Medical Marijuana, Making Miami Walkable, And A Student-Made Exhibition Exploring Gun Violence

Jul 9, 2018

When medical marijuana passed in Florida as a constitutional amendment in 2016, it had a 72 percent approval rate. But because of a number of legal challenges, medical marijuana patients still can’t actually smoke their pot in Florida. Dara Kam, a senior writer for the News Service of Florida, joined Sundial to discuss the current state of medical marijuana laws in Florida. It's an issue she thinks is going to make its way to the Supreme Court.

Patients can consume medical marijuana in edible, oil, vape and spray form. But they can’t smoke it. pic.twitter.com/UqzW6NPb6j

— WLRN Sundial (@WLRNSundial) July 9, 2018

Could Miami finally be a pedestrian-friendly town? Developers are taking another crack at building the Biscayne Line, a 15-mile pedestrian walkway along Biscayne Bay. The project has been discussed for years, but development groups around the city are revving up their resources and trying to make it happen one more time. Similar to The High Line in New York City, the line would stretch from Alice Wainwright Park in the south—just below the Rickenbacker Causeway—to the north end of Edgewater. Carlos Rosso of the Related Group and Commissioner Ken Russell joined Sundial to discuss what the walkway would mean to Miami.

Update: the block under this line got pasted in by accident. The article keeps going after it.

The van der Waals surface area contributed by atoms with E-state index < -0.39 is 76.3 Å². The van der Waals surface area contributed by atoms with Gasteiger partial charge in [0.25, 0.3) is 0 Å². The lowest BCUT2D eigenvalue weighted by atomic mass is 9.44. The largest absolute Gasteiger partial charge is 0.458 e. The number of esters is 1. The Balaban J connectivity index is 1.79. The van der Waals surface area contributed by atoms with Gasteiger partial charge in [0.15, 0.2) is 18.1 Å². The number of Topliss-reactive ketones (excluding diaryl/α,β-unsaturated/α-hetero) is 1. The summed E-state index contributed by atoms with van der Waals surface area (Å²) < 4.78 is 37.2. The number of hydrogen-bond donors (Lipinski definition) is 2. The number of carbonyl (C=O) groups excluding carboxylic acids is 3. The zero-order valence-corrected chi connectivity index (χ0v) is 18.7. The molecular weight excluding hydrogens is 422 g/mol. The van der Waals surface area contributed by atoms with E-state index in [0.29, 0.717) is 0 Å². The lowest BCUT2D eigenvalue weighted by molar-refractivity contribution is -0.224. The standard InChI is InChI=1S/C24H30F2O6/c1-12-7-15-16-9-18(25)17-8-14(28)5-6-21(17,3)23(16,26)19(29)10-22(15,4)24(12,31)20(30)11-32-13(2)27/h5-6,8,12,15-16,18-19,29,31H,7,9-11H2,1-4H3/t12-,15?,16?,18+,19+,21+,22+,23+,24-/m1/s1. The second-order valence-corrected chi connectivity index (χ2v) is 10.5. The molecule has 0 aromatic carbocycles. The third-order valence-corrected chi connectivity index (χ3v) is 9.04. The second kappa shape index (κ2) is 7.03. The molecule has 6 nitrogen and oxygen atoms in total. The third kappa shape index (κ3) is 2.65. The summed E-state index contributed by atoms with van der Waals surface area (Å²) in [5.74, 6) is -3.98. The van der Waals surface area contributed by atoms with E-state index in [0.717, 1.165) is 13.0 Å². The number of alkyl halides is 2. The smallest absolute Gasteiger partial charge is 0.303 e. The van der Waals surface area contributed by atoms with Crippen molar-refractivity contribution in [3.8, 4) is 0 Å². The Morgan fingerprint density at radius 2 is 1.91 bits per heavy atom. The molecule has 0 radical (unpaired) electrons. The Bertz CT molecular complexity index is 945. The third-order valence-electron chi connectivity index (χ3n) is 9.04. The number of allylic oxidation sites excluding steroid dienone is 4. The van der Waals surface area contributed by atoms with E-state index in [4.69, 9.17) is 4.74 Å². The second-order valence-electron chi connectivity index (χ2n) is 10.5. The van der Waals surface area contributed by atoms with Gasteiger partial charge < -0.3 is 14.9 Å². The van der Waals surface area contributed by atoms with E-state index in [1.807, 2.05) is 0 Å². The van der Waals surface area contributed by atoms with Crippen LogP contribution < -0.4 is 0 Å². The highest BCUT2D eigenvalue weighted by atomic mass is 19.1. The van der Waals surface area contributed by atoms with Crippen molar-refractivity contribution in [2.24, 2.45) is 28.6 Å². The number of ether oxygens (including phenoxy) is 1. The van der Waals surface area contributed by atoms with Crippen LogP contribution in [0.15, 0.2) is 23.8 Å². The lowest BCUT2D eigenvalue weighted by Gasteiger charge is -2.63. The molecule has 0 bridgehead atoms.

Across the country, teens are tackling issues of gun violence. Some are are marching and getting out the vote, like those leading the “Road to Change Tour.” But one group of high schoolers are dealing with the issue in a different way—through art. This summer, Locust Projects hosted a month-long intensive program called Locust Art Builders for 20 high schoolers from across the county. They worked under the mentorship of established contemporary visual artists and learned about the process of mounting a group-led public exhibition. This Saturday, the students will present “Just Another Day” in the professional studio space. Monica Lopez de Victor, one of the mentors who's been leading the program for eight years, along with two student artists, joined Sundial to talk about how the students came up with gun violence as a theme for their art.